Why Insurance Companies Don't Always Offer Fair Payouts for Auto Accidents
After being involved in an auto accident, you'll likely receive an offer from an insurance company to cover your damages and medical expenses. This offer may or may not be fair, sometimes only partially compensating you.
Why do insurance companies do this? And do you have any alternative options?
How to Manage the Aftermath of an Auto Accident
If you want to improve outcomes after an auto accident, it's important to manage the aftermath of your effectively. These are some of the most important steps to take:
· Get medical attention. Immediately after the accident, seek medical attention even if you don't feel you need it. This way, you can discover the full extent of your injuries and begin getting treated for those injuries. Additionally, it's important to attend all your follow-up appointments and follow all medical advice you receive.
· Collect (and keep) detailed records. Collect and keep detailed records on the accident and everything that happens after it. At the scene of the accident, you should take photos and videos of all the damage you see and collect full information on the other parties involved. You also need to keep thorough records of your auto repairs, medical bills, lost income, and other expenses. The more information and evidence you have on your side, the better.
· Hire a lawyer. Working with an auto accident lawyer is your best strategic move. The lawyer will help you understand the full impact of the accident you were in and how much compensation you can expect. Your lawyer will also negotiate with insurance companies on your behalf and, if necessary, lead you in a court case to fight for more. Even if your insurance company gives you a low initial offer, a lawyer can help you get what you truly deserve.
So why don't insurance companies offer fair payouts to victims of auto accidents?
· Insurance companies are profit motivated. Insurance companies don’t always have huge margins, but they almost always operate with a profit motive. It's important to understand that insurance companies aren't deliberately trying to make your life worse, nor are they evil. They simply want to keep making money. They aren't going to make any money if they pay egregious sums of money to everyone with a claim. Low offers are a way of minimizing losses so the company can continue to exist and provide insurance coverage to other people.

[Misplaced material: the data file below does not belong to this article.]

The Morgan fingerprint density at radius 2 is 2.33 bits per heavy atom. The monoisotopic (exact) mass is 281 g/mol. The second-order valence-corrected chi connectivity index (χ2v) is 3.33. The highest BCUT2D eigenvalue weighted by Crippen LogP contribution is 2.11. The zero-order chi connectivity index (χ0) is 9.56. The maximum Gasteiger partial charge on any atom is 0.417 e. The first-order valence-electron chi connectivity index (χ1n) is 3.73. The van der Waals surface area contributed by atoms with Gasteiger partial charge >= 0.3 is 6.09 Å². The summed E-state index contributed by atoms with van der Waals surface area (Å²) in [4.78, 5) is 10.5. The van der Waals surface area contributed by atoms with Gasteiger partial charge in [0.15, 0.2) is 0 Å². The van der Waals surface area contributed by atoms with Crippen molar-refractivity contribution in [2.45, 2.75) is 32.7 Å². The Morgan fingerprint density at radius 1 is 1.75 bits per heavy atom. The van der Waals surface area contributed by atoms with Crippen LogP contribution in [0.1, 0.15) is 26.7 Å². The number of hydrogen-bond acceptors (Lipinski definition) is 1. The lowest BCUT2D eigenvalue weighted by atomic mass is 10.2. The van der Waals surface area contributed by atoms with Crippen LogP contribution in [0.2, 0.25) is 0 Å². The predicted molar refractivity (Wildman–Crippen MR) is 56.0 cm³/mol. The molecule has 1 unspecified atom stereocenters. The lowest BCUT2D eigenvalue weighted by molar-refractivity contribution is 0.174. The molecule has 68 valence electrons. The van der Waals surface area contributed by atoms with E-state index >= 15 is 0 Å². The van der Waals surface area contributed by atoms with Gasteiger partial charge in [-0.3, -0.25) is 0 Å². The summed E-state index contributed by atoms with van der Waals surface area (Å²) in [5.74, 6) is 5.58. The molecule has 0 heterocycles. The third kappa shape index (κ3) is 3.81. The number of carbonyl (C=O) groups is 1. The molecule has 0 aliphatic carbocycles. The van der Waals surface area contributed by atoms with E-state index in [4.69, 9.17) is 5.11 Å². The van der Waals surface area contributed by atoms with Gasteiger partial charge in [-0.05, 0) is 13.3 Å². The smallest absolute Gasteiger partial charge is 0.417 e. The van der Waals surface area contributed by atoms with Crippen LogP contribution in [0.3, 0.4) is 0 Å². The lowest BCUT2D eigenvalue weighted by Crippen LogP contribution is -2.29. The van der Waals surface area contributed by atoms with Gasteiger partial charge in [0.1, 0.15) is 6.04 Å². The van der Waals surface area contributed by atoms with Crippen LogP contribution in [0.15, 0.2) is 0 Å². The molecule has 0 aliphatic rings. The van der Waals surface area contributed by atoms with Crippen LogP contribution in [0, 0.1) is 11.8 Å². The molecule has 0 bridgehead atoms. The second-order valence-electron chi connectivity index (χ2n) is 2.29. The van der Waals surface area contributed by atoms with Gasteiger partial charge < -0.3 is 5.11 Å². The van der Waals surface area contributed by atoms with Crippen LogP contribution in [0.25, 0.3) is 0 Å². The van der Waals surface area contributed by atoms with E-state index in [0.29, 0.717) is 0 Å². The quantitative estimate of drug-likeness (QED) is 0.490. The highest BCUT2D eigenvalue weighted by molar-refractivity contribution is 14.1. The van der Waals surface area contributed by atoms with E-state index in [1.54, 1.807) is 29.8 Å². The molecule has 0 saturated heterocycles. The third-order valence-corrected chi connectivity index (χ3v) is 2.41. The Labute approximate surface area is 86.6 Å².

· Delays are financial beneficial for insurance companies. Sometimes, a low offer is simply a delay tactic. The company wants to postpone making a payment for as long as possible. Delays are typically financially beneficial for insurance companies, allowing them to maximize cash flow while gradually allowing some people to drop out of cases.
· Blame and accountability are easy to diffuse. It's also important to note that because insurance companies tend to be huge, bureaucratic behemoths, it's easy to diffuse blame and accountability. If you call the insurance company, you'll probably talk to an insurance representative near the bottom of the corporate ladder. This person doesn't have any control over your policy or how much of an offer the insurance company is making you, making it incredibly difficult to negotiate on your own. You also aren't in a position to confront this person about your disappointment, since the representative has no direct control over the situation. This is another reason why it's so important to work with a lawyer, who can represent you and talk to the people who can make a difference.
· Valuation and estimate discrepancies are common. It's also common to find valuation and discrepancies. You may have proof that your medical bills were several thousand dollars, but if the insurance company believes that you should have only spent a few hundred dollars, they may fight you on this point. There's certainly room for subjective interpretation with many of these expenses, but insurance companies sometimes take extra liberties in an effort to minimize the potential payout.
· Nobody wants to go to court. Court costs are steep and court proceedings are long, stale, and exhausting. The truth is, nobody wants to go to court. Insurance companies try to use this to their advantage, hoping that most people will simply accept their offers at face value rather than fighting for more in a legal environment.
· Most people don’t hire lawyers. Most people want this situation to be over as quickly as possible, so they never hire a lawyer – and never discover how much they’re being shortchanged.
Insurance companies aren’t evil or malicious, but they do consistently offer small, minimized payments to victims of auto accidents. If you want more appropriate compensation, it’s in your best interest to talk to a lawyer as soon as possible.